4 Things Lupus Sufferers Need To Know About Anterior Uveitis

Anterior uveitis, also known as iritis, is an eye condition characterized by inflammation of the uvea. The uvea, which includes your iris, is the middle layer of your eye. It's located just behind the visible, white portion of your eye. This painful eye condition can be caused by lupus, an autoimmune disease. Here are four things lupus sufferers need to know about anterior uveitis.

How does lupus cause this problem?

When you have lupus, your own immune system damages the tissues that make up your eyes. Antibodies attack the tissues, leading to damage or even death of the cells, and immune complex builds up in the blood vessels that supply the eyes.

What are the symptoms?

Anterior uveitis tends to develop quickly and may affect either one or both of your eyes. You may notice that your eyes are red and sore, that it hurts to look into lights, and that your vision is blurry. Some people also notice an increase in floaters, the black dots or squiggles that drift across your vision.

If you notice any of these symptoms, see an optometrist, like Baldwin Optical & Hearing Aid Co., immediately. Make sure to tell your optometrist that you have lupus, as knowing your relevant medical history helps them identify the issue.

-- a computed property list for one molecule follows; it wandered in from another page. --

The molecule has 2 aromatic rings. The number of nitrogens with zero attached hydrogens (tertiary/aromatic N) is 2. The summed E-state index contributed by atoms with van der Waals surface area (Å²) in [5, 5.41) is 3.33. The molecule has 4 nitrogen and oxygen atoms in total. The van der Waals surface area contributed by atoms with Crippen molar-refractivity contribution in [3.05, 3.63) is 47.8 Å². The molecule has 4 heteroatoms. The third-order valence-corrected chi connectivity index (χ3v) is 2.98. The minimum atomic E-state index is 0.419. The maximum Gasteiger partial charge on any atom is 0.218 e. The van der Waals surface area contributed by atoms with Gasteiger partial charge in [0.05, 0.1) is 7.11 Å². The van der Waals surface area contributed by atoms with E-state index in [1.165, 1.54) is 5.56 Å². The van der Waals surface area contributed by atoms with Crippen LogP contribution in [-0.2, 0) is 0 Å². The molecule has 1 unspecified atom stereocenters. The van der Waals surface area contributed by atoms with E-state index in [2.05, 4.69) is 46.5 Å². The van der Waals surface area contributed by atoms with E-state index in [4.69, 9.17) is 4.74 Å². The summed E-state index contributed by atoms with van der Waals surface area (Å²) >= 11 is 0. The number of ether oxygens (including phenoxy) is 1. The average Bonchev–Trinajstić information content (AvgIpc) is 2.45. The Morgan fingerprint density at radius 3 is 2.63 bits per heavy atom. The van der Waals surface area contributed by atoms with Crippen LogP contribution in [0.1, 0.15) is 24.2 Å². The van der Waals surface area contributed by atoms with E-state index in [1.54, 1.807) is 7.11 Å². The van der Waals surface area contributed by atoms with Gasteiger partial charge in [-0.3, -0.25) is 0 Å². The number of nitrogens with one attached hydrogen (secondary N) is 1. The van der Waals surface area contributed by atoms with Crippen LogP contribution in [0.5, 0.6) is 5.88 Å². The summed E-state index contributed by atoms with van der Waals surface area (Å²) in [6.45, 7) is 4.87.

Why is anterior uveitis a concern?

Anterior uveitis can lead to serious complications if it's not treated. For example, the condition can lead to glaucoma. This happens when the swelling of the urea makes your iris stick to the lens in the front of your eye, which traps fluid inside your eye. This leads to higher pressure inside your eye, and possible damage to your optic nerve and other important structures. Glaucoma is the world's leading cause of blindness, and there's no cure for it, so prevention is key.

Anterior uveitis can also lead to cataracts, a clouding of the lens of the eye. This happens when the inflamed uvea presses against the lens and irritates it. Cataracts can lead to blurred vision and even blindness. Fortunately, getting prompt treatment for your anterior uveitis can help you avoid these complications. 

Can it be treated?

The main treatment for anterior uveitis is corticosteroid eye drops. Usually, these drops are given every hour, though if your case is serious, you may be told to use them more frequently. If the swelling doesn't respond to the drops, your optometrist may inject corticosteroids into the middle layer of your eye. Corticosteroid pills can be used in very severe cases where neither drops nor injections are working.

If you have lupus and have red, sore eyes, you may have anterior uveitis and should see your optometrist right away.